In several chapters in your books, there is often a statement to sell a call into the next month based on the underlying meeting system criteria both fundamentally and technically.

The ‘fundamentally’ has me confused. For example, from the Encyclopedia I pulled this excerpt, “ It had a mixed chart pattern and potentially was a viable candidate for such strategies due to its strong fundamentals”.

As a person that relies on the weekly Premium member report, I know that BCI screened the stock’s fundamentals already. But on Expiration Friday, I don’t have up to date reports, or Smart Select.

So can you clarify a bit about the process for evaluating fundamentals on Expiration Friday? I’m drawing a blank. Please LMK if I’m missing something.

Regards,

John

• Alan Ellman June 4, 2024 6:39 am #

John,

Good question.

If a strike is expiring in-the-money and we are considering rolling the option to the next contract cycle, we can assume the chart technicals will still meet our system criteria.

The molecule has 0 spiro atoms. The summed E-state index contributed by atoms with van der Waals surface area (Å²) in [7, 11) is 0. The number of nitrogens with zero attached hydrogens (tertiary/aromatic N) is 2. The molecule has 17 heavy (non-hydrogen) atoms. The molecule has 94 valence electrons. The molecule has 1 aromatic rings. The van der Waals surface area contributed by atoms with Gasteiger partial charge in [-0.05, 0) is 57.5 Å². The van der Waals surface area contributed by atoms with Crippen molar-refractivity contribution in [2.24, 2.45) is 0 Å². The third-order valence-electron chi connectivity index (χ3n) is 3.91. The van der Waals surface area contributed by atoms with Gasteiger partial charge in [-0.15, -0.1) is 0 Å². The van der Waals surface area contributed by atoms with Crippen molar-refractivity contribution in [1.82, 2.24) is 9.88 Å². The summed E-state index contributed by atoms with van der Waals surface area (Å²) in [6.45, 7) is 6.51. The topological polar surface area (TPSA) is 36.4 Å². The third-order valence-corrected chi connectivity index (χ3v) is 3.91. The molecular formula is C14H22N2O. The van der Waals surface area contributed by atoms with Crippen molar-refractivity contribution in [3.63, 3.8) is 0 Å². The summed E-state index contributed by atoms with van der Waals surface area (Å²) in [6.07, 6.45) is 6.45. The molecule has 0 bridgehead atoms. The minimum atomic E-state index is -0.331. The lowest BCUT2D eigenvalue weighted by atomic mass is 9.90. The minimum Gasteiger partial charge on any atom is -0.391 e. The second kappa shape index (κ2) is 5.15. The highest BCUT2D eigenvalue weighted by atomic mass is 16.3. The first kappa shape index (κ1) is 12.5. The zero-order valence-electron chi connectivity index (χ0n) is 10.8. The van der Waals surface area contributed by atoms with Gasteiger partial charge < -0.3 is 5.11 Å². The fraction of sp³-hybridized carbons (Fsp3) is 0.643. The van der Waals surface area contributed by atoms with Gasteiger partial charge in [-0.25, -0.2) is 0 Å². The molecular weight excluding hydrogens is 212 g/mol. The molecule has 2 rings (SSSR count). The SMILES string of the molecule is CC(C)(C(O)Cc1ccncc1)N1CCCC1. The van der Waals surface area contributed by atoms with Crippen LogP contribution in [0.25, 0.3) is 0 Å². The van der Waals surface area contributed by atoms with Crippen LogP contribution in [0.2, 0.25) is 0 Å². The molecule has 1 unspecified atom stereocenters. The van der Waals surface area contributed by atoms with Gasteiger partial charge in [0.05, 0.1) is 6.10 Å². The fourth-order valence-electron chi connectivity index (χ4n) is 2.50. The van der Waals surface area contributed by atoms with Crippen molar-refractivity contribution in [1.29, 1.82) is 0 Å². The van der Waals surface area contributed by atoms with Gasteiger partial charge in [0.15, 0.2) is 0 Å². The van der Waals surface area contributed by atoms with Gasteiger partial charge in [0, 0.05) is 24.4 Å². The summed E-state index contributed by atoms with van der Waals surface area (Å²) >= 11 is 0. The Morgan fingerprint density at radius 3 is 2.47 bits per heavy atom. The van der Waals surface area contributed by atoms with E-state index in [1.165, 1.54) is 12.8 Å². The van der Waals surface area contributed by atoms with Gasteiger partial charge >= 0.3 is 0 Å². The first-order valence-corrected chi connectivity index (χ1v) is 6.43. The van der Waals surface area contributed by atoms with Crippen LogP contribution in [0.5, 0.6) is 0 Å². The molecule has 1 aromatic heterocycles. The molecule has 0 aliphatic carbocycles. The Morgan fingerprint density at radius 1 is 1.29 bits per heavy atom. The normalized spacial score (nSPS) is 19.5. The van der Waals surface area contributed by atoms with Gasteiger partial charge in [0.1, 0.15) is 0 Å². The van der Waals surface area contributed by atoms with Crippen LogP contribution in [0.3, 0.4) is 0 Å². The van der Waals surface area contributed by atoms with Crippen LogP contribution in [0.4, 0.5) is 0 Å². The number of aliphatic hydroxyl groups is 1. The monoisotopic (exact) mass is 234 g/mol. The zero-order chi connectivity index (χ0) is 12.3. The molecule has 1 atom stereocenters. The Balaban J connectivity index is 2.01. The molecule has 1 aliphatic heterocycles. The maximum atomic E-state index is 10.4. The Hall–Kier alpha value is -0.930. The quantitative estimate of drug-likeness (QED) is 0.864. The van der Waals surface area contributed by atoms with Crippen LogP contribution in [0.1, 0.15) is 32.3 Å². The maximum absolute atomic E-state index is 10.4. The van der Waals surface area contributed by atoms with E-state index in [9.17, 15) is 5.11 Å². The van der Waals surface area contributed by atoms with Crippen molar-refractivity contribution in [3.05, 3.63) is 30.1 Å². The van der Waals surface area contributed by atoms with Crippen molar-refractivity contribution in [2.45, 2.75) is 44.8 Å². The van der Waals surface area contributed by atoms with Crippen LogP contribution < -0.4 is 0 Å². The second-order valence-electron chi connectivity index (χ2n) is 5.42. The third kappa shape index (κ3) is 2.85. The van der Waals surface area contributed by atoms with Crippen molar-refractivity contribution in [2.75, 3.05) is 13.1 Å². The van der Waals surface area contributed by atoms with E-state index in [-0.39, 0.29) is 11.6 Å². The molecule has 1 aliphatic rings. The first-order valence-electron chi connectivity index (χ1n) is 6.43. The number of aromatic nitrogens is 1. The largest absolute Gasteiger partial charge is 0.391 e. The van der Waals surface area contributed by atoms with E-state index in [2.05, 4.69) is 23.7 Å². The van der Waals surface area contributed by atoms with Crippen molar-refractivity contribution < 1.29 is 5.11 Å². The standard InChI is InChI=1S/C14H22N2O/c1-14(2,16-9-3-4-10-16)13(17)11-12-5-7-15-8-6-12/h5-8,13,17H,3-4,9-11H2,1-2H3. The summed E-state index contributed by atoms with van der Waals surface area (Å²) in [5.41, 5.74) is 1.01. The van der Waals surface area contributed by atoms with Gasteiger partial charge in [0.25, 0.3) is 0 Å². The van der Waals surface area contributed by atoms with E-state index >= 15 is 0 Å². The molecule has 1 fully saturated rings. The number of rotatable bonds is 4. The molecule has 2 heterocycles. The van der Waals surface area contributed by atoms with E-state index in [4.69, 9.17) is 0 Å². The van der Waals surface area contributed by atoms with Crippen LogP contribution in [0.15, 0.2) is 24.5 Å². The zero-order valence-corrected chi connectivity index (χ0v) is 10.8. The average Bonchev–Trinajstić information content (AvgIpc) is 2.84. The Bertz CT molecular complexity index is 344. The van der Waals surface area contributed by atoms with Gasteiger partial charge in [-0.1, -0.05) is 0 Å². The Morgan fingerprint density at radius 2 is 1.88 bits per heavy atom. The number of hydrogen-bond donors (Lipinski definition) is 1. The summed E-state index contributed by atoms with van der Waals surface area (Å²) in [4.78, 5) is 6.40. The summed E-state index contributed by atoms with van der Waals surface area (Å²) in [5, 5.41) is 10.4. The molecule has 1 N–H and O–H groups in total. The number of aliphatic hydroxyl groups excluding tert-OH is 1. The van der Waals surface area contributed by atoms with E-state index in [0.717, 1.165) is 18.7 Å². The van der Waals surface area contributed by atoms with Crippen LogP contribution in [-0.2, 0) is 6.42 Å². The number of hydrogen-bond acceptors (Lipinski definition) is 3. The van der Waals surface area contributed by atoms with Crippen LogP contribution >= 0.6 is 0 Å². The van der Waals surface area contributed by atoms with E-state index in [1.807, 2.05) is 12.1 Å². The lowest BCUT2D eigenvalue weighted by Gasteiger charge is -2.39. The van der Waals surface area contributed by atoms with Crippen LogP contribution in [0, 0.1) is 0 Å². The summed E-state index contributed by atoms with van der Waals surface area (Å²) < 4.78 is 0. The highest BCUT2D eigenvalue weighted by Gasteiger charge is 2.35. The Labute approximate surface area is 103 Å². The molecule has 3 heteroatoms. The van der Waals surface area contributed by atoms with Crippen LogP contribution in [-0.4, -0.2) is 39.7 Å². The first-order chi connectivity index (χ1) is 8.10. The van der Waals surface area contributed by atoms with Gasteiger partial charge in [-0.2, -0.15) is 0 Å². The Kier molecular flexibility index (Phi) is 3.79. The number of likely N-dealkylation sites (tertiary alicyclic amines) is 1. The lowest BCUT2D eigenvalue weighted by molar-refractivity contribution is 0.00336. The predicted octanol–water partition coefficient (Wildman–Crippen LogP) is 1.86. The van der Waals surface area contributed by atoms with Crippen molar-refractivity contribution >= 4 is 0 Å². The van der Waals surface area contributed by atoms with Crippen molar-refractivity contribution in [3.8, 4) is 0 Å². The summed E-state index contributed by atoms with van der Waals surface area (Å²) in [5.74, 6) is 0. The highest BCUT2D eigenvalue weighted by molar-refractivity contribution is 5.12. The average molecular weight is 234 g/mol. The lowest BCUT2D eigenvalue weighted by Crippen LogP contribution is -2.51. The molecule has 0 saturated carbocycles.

Now, the main cause of fundamental breakdown is a disappointing earnings report. In our BCI methodology, we avoid earnings reports. If there is an ER due out in the next contract cycle, we wouldn’t use that security.

Bottom line: If a strike is expiring ITM and there is no upcoming ER, we can feel comfortable rolling the option.

Alan

• John June 4, 2024 7:35 am #

Morning,

So if on Monday for some reason the stock was not qualified for the watch list ( possible but not common) we would manage the trade anyway considering we have additional downside protection?

• Alan Ellman June 5, 2024 6:01 am #

John,

You are 100% correct.

Alan

5. Alan Ellman June 5, 2024 4:48 pm #